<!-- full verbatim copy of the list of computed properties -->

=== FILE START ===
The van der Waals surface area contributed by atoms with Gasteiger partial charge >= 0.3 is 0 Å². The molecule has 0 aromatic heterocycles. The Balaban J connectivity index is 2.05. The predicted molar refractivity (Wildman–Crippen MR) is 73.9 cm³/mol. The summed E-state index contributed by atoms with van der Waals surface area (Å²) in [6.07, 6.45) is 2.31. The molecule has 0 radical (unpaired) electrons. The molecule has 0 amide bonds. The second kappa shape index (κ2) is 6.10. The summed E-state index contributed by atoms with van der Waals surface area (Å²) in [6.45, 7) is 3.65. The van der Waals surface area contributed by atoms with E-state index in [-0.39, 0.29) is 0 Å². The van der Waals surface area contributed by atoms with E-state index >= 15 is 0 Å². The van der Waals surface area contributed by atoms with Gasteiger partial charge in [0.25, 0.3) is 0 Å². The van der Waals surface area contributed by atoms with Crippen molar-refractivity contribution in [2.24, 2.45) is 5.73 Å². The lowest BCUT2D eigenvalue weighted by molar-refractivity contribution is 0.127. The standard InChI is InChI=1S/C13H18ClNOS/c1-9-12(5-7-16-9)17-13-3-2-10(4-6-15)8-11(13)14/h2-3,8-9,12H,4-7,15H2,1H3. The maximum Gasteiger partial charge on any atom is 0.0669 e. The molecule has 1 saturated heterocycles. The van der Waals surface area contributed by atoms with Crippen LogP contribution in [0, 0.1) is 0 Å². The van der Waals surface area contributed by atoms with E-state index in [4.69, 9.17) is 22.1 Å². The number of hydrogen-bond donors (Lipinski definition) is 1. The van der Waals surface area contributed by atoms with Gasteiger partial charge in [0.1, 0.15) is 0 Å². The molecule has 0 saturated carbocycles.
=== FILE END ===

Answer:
The van der Waals surface area contributed by atoms with Gasteiger partial charge >= 0.3 is 0 Å². The molecule has 0 aromatic heterocycles. The Balaban J connectivity index is 2.05. The predicted molar refractivity (Wildman–Crippen MR) is 73.9 cm³/mol. The summed E-state index contributed by atoms with van der Waals surface area (Å²) in [6.07, 6.45) is 2.31. The molecule has 0 radical (unpaired) electrons. The molecule has 0 amide bonds. The second kappa shape index (κ2) is 6.10. The summed E-state index contributed by atoms with van der Waals surface area (Å²) in [6.45, 7) is 3.65. The van der Waals surface area contributed by atoms with E-state index in [-0.39, 0.29) is 0 Å². The van der Waals surface area contributed by atoms with E-state index >= 15 is 0 Å². The van der Waals surface area contributed by atoms with Gasteiger partial charge in [0.25, 0.3) is 0 Å². The van der Waals surface area contributed by atoms with Crippen molar-refractivity contribution in [2.24, 2.45) is 5.73 Å². The lowest BCUT2D eigenvalue weighted by molar-refractivity contribution is 0.127. The standard InChI is InChI=1S/C13H18ClNOS/c1-9-12(5-7-16-9)17-13-3-2-10(4-6-15)8-11(13)14/h2-3,8-9,12H,4-7,15H2,1H3. The maximum Gasteiger partial charge on any atom is 0.0669 e. The molecule has 1 saturated heterocycles. The van der Waals surface area contributed by atoms with Crippen LogP contribution in [0, 0.1) is 0 Å². The van der Waals surface area contributed by atoms with E-state index in [4.69, 9.17) is 22.1 Å². The number of hydrogen-bond donors (Lipinski definition) is 1. The van der Waals surface area contributed by atoms with Gasteiger partial charge in [0.1, 0.15) is 0 Å². The molecule has 0 saturated carbocycles.